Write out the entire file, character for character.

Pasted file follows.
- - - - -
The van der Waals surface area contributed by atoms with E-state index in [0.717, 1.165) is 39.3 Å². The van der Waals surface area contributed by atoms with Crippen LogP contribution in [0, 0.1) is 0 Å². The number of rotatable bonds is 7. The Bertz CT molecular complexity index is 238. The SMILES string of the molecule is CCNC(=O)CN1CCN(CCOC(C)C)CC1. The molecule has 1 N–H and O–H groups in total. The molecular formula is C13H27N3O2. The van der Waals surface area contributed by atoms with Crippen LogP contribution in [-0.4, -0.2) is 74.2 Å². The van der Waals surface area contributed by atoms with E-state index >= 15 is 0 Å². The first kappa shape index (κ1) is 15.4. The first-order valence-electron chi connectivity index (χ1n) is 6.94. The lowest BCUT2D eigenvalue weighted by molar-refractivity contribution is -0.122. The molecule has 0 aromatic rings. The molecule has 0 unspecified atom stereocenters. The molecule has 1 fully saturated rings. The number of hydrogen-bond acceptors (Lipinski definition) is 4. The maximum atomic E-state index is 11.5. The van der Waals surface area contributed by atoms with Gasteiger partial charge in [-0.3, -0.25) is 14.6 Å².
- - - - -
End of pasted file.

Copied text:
The van der Waals surface area contributed by atoms with E-state index in [0.717, 1.165) is 39.3 Å². The van der Waals surface area contributed by atoms with Crippen LogP contribution in [0, 0.1) is 0 Å². The number of rotatable bonds is 7. The Bertz CT molecular complexity index is 238. The SMILES string of the molecule is CCNC(=O)CN1CCN(CCOC(C)C)CC1. The molecule has 1 N–H and O–H groups in total. The molecular formula is C13H27N3O2. The van der Waals surface area contributed by atoms with Crippen LogP contribution in [-0.4, -0.2) is 74.2 Å². The van der Waals surface area contributed by atoms with E-state index >= 15 is 0 Å². The first kappa shape index (κ1) is 15.4. The first-order valence-electron chi connectivity index (χ1n) is 6.94. The lowest BCUT2D eigenvalue weighted by molar-refractivity contribution is -0.122. The molecule has 0 aromatic rings. The molecule has 0 unspecified atom stereocenters. The molecule has 1 fully saturated rings. The number of hydrogen-bond acceptors (Lipinski definition) is 4. The maximum atomic E-state index is 11.5. The van der Waals surface area contributed by atoms with Gasteiger partial charge in [-0.3, -0.25) is 14.6 Å².